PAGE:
In the opening bout, heavyweight Bowie Tupou (22-1, 16 KOs) of Los Angeles outlasted Donnell Holmes (33-2-2, 29 KOs) of Ivanhoe, NC, in a ten-round unanimous decision. A chopping right hand from Tupou put his foe down in the seventh, but had to weather a final rush from Holmes. Scores were 95-94 twice and 96-93 for Tupou.

Boyd Melson and Daniel Lugo had yet to fight via press time.

Boxing correspondent Ryan Maquiana is a member of the Boxing Writers Association of America and Ring Magazines Ratings Panel. E-mail him at rmaquinana@gmail.com, check out his blog at www.maqdown.com, or follow him on Twitter: @RMaq28.

Jazz will make series with Warriors harder than it looks

Jazz will make series with Warriors harder than it looks

So the Golden State Warriors don’t get a commuter series after all, and they get to play a team that plays as slow as they play fast, and they get to play at altitude – all things we will pretend matter greatly when this Western Conference semifinal series begins Tuesday night.

It won’t.

Well, let’s calm down a bit. It almost certainly won’t.

The Utah Jazz is not an easy out, not by a long shot. For one, they are not a mere shard of their former selves as the Clippers would have been. For two, they are pretty damned healthy as playoff basketball teams go. And for three, they are Memphis-funky, by which we mean like the Grizzlies, they pose conundrums unlike most teams that take awhile to break down and reassemble in a more digestible form.

On the other hand, they are not of Warrior quality, and though that seems frankly too smug by half, it is nonetheless true.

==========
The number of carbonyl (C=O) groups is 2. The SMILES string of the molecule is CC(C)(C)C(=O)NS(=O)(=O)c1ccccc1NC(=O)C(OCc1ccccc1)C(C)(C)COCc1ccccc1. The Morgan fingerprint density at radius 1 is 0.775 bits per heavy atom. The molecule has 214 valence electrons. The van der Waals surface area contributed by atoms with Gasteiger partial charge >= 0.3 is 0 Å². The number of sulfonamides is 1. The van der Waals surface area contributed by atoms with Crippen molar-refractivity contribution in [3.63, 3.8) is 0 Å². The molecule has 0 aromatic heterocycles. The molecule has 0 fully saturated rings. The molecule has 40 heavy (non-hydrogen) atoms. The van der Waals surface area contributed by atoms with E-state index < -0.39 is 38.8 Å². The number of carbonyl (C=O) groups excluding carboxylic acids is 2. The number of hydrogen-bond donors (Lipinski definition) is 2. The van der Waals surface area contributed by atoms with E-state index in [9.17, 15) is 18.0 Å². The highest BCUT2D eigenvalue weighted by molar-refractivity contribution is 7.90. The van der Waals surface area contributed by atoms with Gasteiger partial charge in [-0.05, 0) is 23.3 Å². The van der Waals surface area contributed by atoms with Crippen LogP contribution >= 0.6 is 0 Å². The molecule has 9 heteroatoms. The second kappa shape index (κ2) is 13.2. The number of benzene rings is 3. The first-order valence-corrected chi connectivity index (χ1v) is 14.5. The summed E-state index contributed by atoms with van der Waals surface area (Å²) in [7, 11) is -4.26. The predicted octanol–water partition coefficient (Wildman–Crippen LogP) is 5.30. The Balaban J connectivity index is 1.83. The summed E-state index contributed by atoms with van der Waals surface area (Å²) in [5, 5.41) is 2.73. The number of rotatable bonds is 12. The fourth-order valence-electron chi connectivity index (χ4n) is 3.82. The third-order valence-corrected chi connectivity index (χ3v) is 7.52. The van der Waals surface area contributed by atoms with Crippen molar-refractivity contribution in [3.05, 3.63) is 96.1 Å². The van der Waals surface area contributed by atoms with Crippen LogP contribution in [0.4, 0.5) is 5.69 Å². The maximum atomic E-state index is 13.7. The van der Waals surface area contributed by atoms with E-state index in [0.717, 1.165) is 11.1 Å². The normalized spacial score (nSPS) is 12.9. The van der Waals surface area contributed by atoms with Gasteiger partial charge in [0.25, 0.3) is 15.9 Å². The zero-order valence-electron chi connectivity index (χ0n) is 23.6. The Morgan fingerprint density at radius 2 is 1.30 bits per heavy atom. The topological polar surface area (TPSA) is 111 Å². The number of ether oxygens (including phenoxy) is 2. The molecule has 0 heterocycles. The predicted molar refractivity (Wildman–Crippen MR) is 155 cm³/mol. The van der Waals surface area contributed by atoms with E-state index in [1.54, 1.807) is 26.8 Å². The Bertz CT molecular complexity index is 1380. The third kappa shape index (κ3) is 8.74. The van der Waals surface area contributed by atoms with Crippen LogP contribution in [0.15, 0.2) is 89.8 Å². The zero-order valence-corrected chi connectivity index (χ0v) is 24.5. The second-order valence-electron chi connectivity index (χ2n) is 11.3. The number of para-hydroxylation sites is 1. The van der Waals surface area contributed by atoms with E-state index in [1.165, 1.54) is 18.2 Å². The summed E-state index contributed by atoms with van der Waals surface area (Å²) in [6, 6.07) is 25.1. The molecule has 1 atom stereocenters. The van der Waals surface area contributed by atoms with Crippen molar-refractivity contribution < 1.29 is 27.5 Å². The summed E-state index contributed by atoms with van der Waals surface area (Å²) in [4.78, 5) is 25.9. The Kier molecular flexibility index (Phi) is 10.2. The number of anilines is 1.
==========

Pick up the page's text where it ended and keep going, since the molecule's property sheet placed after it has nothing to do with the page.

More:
Now while the Golden States have their own issues – Steve Kerr’s head, Kevin Durant’s calf and Stephen Curry’s shoes – the Jazz are counterpunchers in the parlance. Not good enough to knock you out, but good enough to make you punch yourselves into exhaustion.

Golden State is 14-4 against the Jazz in the last five years, but it is the last year that counts most because this is the season in which the Jazz decided to attack the Warriors from beyond the three-point arc rather than the more traditional Rudy Gobert-Derrick Favors-low block route. Thus seems counterintuitive, especially when you consider that the one game Utah won, the 81st game of the season, they took 38 threes without Gordon Hayward playing, but head coach Quin Snyder has shown himself to be a more flexible coach than the one who collapsed at the college level.

But the way to understand the Jazz is not concern oneself with what they do but with what they will attempt to prevent the Warriors from doing. The Jazz ranks 2nd in threes allowed and percentage of those threes made, and they also rank a demonstrative last in pace.

So what we’re really talking about here, for those who want to get beneath the we’re-better-than-you-are nyah-nyah-nyah level, is whether Utah can make Golden State what it wants rather than the other way around. If Utah gets its way, the scores will be in the high-nineties, low-hundreds range, as they are 37-10 holding the opponent under 100 points (including the Clipper series), while the Warriors were held under 100 only six times.